Is Lactic Acid an Athlete’s Friend or Foe?

October 22nd, 2020 by JoAnn Cranson
By:  Raquel Torres
Lactic acid or lactate, is the substance that our body generates during physical activity when our body cannot obtain energy through oxygen, this has always been a source of debate in sports science.
Physical trainers believed that this substance was the cause of cramps, sports injuries and, for a time,  it was the “bad guy” by experts in health, physical exercise, and sports.
However, sports science has made it clear that this was all wrong. That there is no relationship, for example, between cramps and lactate. And that lactic acid did not have to be an impediment to the high performance of athletes, but even, if it is known to control it, it can become another ally in the improvement of physical performance.
During exercise, the body’s cells demand more energy than they can actually provide, so the body reacts by acquiring energy from sugar (muscle glycogen), converting these large molecules into smaller molecules, in two possible ways: aerobically and anaerobically.
  • The energy produced aerobically (with oxygen) more energy is obtained, but slowly.
During aerobic metabolism, a series of enzyme-catalyzed chemical reactions are involved in aerobic metabolism. These reactions cause energy to be produced.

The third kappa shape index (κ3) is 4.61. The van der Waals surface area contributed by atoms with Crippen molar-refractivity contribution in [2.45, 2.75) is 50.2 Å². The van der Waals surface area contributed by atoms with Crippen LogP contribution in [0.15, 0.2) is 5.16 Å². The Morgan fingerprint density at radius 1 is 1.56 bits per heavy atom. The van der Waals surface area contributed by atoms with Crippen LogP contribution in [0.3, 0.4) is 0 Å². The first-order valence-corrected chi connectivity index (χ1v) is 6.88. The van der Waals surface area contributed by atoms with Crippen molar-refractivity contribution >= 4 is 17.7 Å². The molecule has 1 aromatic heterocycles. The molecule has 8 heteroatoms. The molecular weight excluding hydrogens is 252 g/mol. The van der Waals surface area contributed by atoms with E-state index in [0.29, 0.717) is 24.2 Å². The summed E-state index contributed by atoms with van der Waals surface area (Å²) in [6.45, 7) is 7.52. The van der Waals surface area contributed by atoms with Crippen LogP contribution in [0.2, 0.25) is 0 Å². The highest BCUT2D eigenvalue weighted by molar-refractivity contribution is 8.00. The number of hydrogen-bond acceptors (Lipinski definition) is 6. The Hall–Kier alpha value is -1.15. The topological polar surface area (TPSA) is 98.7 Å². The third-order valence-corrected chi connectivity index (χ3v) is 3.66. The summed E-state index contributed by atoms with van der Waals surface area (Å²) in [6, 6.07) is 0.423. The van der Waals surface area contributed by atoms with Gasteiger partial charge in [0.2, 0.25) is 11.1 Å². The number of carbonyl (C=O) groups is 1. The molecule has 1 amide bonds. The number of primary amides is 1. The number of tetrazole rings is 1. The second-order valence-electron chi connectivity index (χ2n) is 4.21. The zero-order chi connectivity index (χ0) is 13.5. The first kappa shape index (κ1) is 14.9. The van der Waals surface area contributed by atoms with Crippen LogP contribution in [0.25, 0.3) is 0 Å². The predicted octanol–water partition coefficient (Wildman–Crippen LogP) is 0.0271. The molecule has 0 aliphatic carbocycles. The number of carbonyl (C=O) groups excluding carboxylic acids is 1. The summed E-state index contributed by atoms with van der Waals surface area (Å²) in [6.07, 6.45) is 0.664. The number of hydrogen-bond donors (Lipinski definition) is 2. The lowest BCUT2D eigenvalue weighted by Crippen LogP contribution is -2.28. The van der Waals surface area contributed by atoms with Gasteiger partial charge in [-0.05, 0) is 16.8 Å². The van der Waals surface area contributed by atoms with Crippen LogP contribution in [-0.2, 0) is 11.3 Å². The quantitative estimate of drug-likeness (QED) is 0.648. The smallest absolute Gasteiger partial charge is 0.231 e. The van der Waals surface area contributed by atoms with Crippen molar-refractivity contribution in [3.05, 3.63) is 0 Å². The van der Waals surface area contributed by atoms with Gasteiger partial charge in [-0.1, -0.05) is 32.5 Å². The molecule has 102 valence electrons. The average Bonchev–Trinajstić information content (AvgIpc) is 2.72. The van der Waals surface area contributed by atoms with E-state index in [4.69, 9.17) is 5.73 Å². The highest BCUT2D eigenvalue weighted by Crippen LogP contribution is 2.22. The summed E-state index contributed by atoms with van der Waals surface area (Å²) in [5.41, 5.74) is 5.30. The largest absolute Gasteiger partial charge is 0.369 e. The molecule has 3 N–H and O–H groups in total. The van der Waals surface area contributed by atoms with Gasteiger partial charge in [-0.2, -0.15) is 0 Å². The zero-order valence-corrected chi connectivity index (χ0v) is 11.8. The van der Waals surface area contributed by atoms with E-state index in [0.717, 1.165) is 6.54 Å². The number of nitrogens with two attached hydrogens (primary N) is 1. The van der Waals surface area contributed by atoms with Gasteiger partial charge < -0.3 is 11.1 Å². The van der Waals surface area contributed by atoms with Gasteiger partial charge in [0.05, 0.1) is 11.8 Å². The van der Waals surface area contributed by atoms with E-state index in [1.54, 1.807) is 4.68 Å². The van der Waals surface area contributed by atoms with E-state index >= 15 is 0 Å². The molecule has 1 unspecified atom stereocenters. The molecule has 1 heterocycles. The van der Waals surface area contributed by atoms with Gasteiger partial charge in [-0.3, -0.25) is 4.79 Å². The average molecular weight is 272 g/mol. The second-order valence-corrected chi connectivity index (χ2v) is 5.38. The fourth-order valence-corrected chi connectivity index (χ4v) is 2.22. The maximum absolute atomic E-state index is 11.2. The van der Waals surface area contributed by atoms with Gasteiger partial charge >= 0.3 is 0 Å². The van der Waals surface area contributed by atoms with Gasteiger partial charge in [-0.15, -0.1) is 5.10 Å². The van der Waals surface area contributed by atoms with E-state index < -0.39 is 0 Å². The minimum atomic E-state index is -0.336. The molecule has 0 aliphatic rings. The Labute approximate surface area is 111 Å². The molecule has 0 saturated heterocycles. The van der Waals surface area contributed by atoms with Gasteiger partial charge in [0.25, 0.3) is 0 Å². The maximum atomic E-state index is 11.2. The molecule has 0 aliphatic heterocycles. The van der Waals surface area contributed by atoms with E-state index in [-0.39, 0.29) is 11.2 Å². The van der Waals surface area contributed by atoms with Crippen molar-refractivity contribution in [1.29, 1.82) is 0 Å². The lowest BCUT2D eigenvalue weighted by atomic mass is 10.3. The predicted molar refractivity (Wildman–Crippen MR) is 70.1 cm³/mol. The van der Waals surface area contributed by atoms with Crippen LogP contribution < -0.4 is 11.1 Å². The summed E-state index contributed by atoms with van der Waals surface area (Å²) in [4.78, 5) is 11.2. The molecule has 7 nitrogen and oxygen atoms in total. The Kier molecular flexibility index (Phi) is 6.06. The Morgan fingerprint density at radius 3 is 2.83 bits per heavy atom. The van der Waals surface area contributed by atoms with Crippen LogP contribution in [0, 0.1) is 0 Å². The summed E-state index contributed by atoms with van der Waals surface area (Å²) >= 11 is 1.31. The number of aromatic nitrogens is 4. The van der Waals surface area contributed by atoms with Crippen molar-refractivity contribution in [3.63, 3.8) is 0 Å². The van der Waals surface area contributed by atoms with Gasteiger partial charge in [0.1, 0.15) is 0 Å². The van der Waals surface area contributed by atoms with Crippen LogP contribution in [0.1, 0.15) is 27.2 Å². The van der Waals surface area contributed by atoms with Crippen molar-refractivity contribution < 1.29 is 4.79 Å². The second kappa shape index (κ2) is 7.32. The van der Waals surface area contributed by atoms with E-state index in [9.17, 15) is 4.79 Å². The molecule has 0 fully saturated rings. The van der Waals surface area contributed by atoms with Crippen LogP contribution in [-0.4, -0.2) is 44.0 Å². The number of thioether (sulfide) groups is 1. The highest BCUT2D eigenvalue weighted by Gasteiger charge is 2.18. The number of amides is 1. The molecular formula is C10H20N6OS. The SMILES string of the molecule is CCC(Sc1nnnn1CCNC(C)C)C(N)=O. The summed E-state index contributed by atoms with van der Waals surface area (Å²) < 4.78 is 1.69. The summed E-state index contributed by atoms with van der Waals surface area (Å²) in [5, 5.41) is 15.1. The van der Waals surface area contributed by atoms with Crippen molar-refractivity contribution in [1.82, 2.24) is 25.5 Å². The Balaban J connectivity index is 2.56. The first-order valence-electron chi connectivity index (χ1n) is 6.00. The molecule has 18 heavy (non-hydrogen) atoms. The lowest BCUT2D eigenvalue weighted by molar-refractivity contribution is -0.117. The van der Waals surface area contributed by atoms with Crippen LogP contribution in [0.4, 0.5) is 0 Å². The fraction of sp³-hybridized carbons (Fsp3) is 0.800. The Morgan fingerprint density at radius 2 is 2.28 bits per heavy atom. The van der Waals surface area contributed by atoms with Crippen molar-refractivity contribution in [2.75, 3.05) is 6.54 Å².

Aerobic metabolism is the primary energy system in endurance sports that last several hours and in short-duration events with low or moderate-intensity exercise, it depends on the good blood supply to the muscles and releases oxygen and energy to eliminate waste products. When muscle glycogen stores are depleted, fatigue begins and affects performance, the body becomes dependent on fat as an energy source, speed, and intensity of work is reduced. Once the supply of glycogen is depleted, it takes approximately 24 to 48 hours for the body to recover and replenish glycogen in muscle fibers and the liver.
  • The energy produced anaerobically (without oxygen) the energy obtained is less but faster, and the muscle takes this energy-producing waste, which in theory is one of those responsible for cramps.
Anaerobic metabolism, also known as the ‘starter system’ because energy is immediately available at the start of exercise, uses creatine phosphate metabolism in the process, does not produce lactate as a waste product, and does not require oxygen in the development of energy.  The higher the intensity of the exercise, the higher the use of carbohydrates in contrast to fats.  The anaerobic lactic system (without lactic acid production) is the primary energy system in the early stages of exercise, as it allows rapid acceleration and speed with the support of creatine phosphate stored in the muscles, although it suffers a sharp drop after 10 to 20 seconds.
  • The third type of metabolism in energy generation is lactic anaerobic.
The anaerobic lactic system depletes glycogen stores rapidly. Lactate, a toxic waste product of anaerobic lactic metabolism, is produced faster and cannot be eliminated, leading to accumulation in muscle fibers. It reduces the pH of muscle fibers and slows down the chemical reactions responsible for generating energy.  Lactic anaerobic energy is the primary energy system in sports that require maximum effort (high intensity) for a period of 20 to 120 seconds.